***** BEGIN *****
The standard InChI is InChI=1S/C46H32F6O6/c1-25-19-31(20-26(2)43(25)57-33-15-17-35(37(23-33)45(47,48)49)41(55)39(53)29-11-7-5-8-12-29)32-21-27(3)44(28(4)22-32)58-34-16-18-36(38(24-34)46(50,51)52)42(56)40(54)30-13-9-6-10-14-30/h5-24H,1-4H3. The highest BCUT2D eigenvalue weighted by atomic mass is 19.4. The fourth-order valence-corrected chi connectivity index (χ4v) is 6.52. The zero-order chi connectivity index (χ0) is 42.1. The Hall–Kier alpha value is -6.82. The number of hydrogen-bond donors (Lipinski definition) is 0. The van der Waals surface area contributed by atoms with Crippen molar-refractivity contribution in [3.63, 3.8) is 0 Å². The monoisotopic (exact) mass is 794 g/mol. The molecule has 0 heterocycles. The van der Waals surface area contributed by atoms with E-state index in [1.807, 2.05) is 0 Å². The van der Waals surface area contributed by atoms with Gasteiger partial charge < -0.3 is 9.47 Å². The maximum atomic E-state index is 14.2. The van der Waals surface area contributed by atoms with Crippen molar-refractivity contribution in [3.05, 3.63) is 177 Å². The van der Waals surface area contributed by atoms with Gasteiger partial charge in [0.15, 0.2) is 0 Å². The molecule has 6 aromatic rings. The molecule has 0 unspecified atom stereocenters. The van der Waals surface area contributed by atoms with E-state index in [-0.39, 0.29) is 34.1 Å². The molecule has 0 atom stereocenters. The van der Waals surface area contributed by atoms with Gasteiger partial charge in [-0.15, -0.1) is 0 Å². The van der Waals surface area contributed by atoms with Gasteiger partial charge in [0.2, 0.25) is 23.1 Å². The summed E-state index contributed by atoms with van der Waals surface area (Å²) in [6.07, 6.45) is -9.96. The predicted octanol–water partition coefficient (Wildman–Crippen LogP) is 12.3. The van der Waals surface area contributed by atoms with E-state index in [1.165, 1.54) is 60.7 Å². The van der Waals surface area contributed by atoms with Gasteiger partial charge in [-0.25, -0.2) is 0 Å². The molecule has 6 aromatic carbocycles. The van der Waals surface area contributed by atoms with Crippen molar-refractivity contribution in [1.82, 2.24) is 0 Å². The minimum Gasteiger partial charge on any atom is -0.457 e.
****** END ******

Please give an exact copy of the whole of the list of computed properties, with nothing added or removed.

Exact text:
The standard InChI is InChI=1S/C46H32F6O6/c1-25-19-31(20-26(2)43(25)57-33-15-17-35(37(23-33)45(47,48)49)41(55)39(53)29-11-7-5-8-12-29)32-21-27(3)44(28(4)22-32)58-34-16-18-36(38(24-34)46(50,51)52)42(56)40(54)30-13-9-6-10-14-30/h5-24H,1-4H3. The highest BCUT2D eigenvalue weighted by atomic mass is 19.4. The fourth-order valence-corrected chi connectivity index (χ4v) is 6.52. The zero-order chi connectivity index (χ0) is 42.1. The Hall–Kier alpha value is -6.82. The number of hydrogen-bond donors (Lipinski definition) is 0. The van der Waals surface area contributed by atoms with Crippen molar-refractivity contribution in [3.63, 3.8) is 0 Å². The monoisotopic (exact) mass is 794 g/mol. The molecule has 0 heterocycles. The van der Waals surface area contributed by atoms with E-state index in [1.807, 2.05) is 0 Å². The van der Waals surface area contributed by atoms with Gasteiger partial charge < -0.3 is 9.47 Å². The maximum atomic E-state index is 14.2. The van der Waals surface area contributed by atoms with Crippen molar-refractivity contribution in [3.05, 3.63) is 177 Å². The van der Waals surface area contributed by atoms with Gasteiger partial charge in [0.15, 0.2) is 0 Å². The molecule has 6 aromatic rings. The molecule has 0 unspecified atom stereocenters. The van der Waals surface area contributed by atoms with E-state index in [-0.39, 0.29) is 34.1 Å². The molecule has 0 atom stereocenters. The van der Waals surface area contributed by atoms with Gasteiger partial charge in [-0.15, -0.1) is 0 Å². The van der Waals surface area contributed by atoms with Gasteiger partial charge in [0.2, 0.25) is 23.1 Å². The summed E-state index contributed by atoms with van der Waals surface area (Å²) in [6.07, 6.45) is -9.96. The predicted octanol–water partition coefficient (Wildman–Crippen LogP) is 12.3. The van der Waals surface area contributed by atoms with E-state index in [1.165, 1.54) is 60.7 Å². The van der Waals surface area contributed by atoms with Gasteiger partial charge in [-0.25, -0.2) is 0 Å². The molecule has 6 aromatic carbocycles. The van der Waals surface area contributed by atoms with Crippen molar-refractivity contribution in [1.82, 2.24) is 0 Å². The minimum Gasteiger partial charge on any atom is -0.457 e.